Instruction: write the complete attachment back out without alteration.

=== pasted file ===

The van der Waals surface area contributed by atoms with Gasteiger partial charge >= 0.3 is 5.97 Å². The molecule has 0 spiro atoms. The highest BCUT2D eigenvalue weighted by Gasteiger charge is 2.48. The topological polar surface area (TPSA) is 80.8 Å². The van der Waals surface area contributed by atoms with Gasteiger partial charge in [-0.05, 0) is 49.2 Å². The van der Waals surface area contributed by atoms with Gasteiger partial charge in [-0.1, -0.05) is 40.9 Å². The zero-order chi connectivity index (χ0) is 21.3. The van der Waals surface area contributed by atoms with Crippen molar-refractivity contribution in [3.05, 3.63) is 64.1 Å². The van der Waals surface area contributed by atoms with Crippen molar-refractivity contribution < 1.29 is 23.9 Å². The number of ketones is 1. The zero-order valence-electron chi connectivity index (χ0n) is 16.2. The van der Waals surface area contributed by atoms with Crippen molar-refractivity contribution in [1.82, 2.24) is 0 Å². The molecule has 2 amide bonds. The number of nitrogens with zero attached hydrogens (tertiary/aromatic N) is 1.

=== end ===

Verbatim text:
The van der Waals surface area contributed by atoms with Gasteiger partial charge >= 0.3 is 5.97 Å². The molecule has 0 spiro atoms. The highest BCUT2D eigenvalue weighted by Gasteiger charge is 2.48. The topological polar surface area (TPSA) is 80.8 Å². The van der Waals surface area contributed by atoms with Gasteiger partial charge in [-0.05, 0) is 49.2 Å². The van der Waals surface area contributed by atoms with Gasteiger partial charge in [-0.1, -0.05) is 40.9 Å². The zero-order chi connectivity index (χ0) is 21.3. The van der Waals surface area contributed by atoms with Crippen molar-refractivity contribution in [3.05, 3.63) is 64.1 Å². The van der Waals surface area contributed by atoms with Crippen molar-refractivity contribution < 1.29 is 23.9 Å². The number of ketones is 1. The zero-order valence-electron chi connectivity index (χ0n) is 16.2. The van der Waals surface area contributed by atoms with Crippen molar-refractivity contribution in [1.82, 2.24) is 0 Å². The molecule has 2 amide bonds. The number of nitrogens with zero attached hydrogens (tertiary/aromatic N) is 1.